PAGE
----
After graduating from Michigan State’s business school in 2003, Ishbia started working for United Wholesale Mortgage, which his father, Jeff Ishbia, founded in 1986 as a side business.
“I went there with the concept that I was gonna be there for six months, a year,” Ishbia told Forbes last year. “No one likes mortgages. I don’t like them still.”
He described it slightly differently last month in an interview on HBO’s “Real Sports with Bryant Gumbel”: “I learned that one, I could compete. Two, I could take all the things I learned from Izzo and, like, outwork everybody and be successful, and I saw the opportunity. And I’ve loved mortgages ever since.”
The company had about a dozen employees when Ishbia started, according to a company bio. In 2013, Ishbia was named chief executive. Soon, the company was reporting more than $1 billion in mortgage sales. The company reported $107.7 billion in mortgage loans for 2019.
Last month, U.W.M. passed Rocket Mortgage as the largest mortgage lender in the country. Rocket Mortgage was founded by Dan Gilbert, who owns the N.B.A.’s Cleveland Cavaliers.
Guy Cecala, the executive chair of Inside Mortgage Finance, an industry newsletter, said that Ishbia and Gilbert were considered “mavericks” in the mortgage industry.
“They’re very competitive with one another in mortgage lending and outside the mortgage-lending realm,” Cecala said.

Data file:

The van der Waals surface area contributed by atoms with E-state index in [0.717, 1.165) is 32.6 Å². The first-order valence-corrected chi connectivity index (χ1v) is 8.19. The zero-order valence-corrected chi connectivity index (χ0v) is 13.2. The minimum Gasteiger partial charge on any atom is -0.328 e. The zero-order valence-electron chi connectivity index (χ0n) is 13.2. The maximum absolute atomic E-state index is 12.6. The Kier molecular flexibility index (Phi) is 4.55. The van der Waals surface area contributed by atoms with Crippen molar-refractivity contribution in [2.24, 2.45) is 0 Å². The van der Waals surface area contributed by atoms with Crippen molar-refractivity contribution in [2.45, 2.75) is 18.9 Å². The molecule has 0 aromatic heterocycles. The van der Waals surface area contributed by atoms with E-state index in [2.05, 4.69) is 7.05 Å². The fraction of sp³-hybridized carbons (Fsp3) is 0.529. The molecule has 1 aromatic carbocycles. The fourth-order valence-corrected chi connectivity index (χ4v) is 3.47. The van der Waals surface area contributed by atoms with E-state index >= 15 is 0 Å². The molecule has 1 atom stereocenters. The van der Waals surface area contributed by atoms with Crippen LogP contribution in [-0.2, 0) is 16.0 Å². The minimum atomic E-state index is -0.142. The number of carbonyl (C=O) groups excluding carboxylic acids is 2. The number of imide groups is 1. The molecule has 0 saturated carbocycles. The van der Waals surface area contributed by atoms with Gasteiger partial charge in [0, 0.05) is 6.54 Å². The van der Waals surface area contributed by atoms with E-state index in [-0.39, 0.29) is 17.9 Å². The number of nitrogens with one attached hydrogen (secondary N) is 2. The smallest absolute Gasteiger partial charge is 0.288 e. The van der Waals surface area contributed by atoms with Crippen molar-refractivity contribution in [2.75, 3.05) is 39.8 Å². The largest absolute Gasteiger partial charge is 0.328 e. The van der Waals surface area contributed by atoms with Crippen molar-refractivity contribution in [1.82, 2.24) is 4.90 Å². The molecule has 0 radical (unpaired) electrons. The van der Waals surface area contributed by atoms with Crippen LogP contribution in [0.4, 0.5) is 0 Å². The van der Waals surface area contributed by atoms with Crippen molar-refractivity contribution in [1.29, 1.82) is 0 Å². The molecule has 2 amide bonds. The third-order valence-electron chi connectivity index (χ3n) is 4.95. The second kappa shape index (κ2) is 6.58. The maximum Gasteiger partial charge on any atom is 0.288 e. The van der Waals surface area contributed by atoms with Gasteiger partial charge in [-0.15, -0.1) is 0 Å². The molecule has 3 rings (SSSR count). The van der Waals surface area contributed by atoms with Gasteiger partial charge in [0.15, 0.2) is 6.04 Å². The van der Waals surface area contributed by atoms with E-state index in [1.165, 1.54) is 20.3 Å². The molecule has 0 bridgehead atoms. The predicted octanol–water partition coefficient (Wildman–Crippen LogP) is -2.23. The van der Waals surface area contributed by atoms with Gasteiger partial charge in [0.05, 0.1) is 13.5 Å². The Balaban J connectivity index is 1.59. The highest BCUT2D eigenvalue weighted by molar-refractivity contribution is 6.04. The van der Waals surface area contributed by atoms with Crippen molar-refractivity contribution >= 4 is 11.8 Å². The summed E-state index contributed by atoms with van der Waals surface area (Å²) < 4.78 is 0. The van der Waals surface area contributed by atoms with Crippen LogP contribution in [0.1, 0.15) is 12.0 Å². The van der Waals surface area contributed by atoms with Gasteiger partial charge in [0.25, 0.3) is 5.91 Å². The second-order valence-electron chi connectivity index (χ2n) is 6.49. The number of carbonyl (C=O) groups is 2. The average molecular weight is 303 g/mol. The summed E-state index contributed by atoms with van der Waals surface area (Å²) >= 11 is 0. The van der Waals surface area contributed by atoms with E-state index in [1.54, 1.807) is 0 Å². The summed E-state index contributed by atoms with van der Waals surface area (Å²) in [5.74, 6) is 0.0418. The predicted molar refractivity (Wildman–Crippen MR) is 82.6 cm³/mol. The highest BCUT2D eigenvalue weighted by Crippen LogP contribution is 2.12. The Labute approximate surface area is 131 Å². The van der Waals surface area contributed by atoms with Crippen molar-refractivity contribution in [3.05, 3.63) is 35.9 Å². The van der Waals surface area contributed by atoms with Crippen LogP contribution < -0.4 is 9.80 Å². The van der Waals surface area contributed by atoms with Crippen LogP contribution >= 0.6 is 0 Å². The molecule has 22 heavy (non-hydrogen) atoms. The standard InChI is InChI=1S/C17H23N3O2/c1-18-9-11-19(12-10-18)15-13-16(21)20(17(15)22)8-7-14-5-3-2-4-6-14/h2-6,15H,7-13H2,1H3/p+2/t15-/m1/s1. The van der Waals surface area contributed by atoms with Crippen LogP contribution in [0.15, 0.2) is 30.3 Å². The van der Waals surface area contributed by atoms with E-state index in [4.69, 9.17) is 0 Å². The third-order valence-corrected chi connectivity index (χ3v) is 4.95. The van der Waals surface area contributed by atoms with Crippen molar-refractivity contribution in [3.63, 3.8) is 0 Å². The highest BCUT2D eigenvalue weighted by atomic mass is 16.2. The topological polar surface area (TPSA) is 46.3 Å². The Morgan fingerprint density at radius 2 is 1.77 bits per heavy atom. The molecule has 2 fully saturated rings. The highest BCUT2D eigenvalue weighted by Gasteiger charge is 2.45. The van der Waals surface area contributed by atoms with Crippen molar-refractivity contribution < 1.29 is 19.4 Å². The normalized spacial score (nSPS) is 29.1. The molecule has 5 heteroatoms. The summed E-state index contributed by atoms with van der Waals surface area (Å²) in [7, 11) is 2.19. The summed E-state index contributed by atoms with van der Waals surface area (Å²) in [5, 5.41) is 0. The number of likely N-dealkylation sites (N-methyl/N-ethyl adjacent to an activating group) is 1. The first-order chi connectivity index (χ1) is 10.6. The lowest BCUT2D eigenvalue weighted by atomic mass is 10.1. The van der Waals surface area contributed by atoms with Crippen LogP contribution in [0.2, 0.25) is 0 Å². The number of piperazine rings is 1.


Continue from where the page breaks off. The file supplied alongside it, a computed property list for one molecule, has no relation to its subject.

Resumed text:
The two mortgage companies have publicly feuded. Earlier this year, Ishbia criticized Gilbert, in a post on LinkedIn, for reducing Rocket’s work force. Last year, U.W.M. announced that it would no longer work with brokers who also do business with Rocket Mortgage and another competitor, a decision that led to a pending legal challenge.
When pressed about the decision on CNBC last year, Ishbia said it wasn’t about exclusivity. He suggested that the competitors were operating in a “gray area” he didn’t want to be part of. Gilbert was unavailable for comment.
As Ishbia’s wealth grew through the mortgage business, he was active politically, donating to both Democrats and Republicans.
He donated to the primary campaign of Alex Lasry, a Democrat, in this year’s Wisconsin Senate race. Lasry is the son of Marc Lasry, who owns the N.B.A.’s Milwaukee Bucks, and is a Bucks executive. Ishbia also supported both Republicans in the 2020 Senate runoffs in Georgia, including an incumbent, Kelly Loeffler, who owned the W.N.B.A.’s Atlanta Dream. Loeffler was in an open feud with her team’s mostly Black players, who backed her Democratic opponent after she disparaged the Black Lives Matter movement. She lost to that opponent, the Rev. Raphael Warnock, who is Black, and she later sold the Dream.
Ishbia has also given back to his alma mater. Last year, he pledged $32 million to Michigan State. On “Real Sports,” he said an additional $14 million would go toward the $95 million salary of the school’s football coach, Mel Tucker.